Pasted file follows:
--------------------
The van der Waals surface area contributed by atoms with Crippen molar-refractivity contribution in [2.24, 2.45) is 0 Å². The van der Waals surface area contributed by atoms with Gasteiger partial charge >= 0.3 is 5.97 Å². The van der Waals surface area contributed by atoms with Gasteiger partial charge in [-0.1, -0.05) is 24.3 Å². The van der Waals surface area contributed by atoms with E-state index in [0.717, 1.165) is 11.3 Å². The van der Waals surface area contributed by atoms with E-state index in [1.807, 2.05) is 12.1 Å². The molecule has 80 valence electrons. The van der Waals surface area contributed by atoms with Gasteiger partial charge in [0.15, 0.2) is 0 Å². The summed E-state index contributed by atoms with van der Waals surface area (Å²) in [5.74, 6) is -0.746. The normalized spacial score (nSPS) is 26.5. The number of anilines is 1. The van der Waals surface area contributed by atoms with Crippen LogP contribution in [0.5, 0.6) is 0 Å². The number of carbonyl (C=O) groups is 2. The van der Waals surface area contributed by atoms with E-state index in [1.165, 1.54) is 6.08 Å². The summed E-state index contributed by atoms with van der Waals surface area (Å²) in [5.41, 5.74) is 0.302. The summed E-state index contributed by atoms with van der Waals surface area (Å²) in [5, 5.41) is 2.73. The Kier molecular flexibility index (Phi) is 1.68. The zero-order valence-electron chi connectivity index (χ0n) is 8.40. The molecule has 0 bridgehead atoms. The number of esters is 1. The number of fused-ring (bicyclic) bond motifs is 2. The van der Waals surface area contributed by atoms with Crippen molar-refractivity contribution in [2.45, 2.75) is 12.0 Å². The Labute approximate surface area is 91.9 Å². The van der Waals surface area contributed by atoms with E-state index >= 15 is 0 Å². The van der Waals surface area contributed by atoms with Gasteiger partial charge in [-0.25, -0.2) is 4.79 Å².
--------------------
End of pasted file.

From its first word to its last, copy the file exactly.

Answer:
The van der Waals surface area contributed by atoms with Crippen molar-refractivity contribution in [2.24, 2.45) is 0 Å². The van der Waals surface area contributed by atoms with Gasteiger partial charge >= 0.3 is 5.97 Å². The van der Waals surface area contributed by atoms with Gasteiger partial charge in [-0.1, -0.05) is 24.3 Å². The van der Waals surface area contributed by atoms with E-state index in [0.717, 1.165) is 11.3 Å². The van der Waals surface area contributed by atoms with E-state index in [1.807, 2.05) is 12.1 Å². The molecule has 80 valence electrons. The van der Waals surface area contributed by atoms with Gasteiger partial charge in [0.15, 0.2) is 0 Å². The summed E-state index contributed by atoms with van der Waals surface area (Å²) in [5.74, 6) is -0.746. The normalized spacial score (nSPS) is 26.5. The number of anilines is 1. The van der Waals surface area contributed by atoms with Crippen LogP contribution in [0.5, 0.6) is 0 Å². The number of carbonyl (C=O) groups is 2. The van der Waals surface area contributed by atoms with E-state index in [1.165, 1.54) is 6.08 Å². The summed E-state index contributed by atoms with van der Waals surface area (Å²) in [5.41, 5.74) is 0.302. The summed E-state index contributed by atoms with van der Waals surface area (Å²) in [5, 5.41) is 2.73. The Kier molecular flexibility index (Phi) is 1.68. The zero-order valence-electron chi connectivity index (χ0n) is 8.40. The molecule has 0 bridgehead atoms. The number of esters is 1. The number of fused-ring (bicyclic) bond motifs is 2. The van der Waals surface area contributed by atoms with Crippen molar-refractivity contribution in [2.45, 2.75) is 12.0 Å². The Labute approximate surface area is 91.9 Å². The van der Waals surface area contributed by atoms with E-state index >= 15 is 0 Å². The van der Waals surface area contributed by atoms with Gasteiger partial charge in [-0.25, -0.2) is 4.79 Å².